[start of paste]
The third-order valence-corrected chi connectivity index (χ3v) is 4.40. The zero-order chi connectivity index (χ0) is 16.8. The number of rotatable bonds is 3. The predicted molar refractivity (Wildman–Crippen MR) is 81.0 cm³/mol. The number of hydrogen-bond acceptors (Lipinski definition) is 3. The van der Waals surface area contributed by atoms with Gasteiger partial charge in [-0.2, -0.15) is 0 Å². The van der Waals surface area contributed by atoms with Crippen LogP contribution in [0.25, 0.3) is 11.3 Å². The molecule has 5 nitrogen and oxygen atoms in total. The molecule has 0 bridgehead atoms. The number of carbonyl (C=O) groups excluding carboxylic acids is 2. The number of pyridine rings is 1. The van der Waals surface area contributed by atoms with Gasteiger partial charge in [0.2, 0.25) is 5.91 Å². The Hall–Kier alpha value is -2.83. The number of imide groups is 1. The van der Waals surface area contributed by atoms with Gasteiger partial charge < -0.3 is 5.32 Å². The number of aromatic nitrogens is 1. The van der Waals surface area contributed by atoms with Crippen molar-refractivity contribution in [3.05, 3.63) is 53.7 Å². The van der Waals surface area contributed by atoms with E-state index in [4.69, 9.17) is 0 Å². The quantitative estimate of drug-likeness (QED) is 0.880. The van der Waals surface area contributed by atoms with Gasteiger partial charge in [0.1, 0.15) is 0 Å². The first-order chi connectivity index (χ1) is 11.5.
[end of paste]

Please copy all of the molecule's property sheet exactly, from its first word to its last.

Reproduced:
The third-order valence-corrected chi connectivity index (χ3v) is 4.40. The zero-order chi connectivity index (χ0) is 16.8. The number of rotatable bonds is 3. The predicted molar refractivity (Wildman–Crippen MR) is 81.0 cm³/mol. The number of hydrogen-bond acceptors (Lipinski definition) is 3. The van der Waals surface area contributed by atoms with Gasteiger partial charge in [-0.2, -0.15) is 0 Å². The van der Waals surface area contributed by atoms with Crippen LogP contribution in [0.25, 0.3) is 11.3 Å². The molecule has 5 nitrogen and oxygen atoms in total. The molecule has 0 bridgehead atoms. The number of carbonyl (C=O) groups excluding carboxylic acids is 2. The number of pyridine rings is 1. The van der Waals surface area contributed by atoms with Gasteiger partial charge in [0.2, 0.25) is 5.91 Å². The Hall–Kier alpha value is -2.83. The number of imide groups is 1. The van der Waals surface area contributed by atoms with Gasteiger partial charge < -0.3 is 5.32 Å². The number of aromatic nitrogens is 1. The van der Waals surface area contributed by atoms with Crippen molar-refractivity contribution in [3.05, 3.63) is 53.7 Å². The van der Waals surface area contributed by atoms with E-state index in [4.69, 9.17) is 0 Å². The quantitative estimate of drug-likeness (QED) is 0.880. The van der Waals surface area contributed by atoms with Gasteiger partial charge in [0.1, 0.15) is 0 Å². The first-order chi connectivity index (χ1) is 11.5.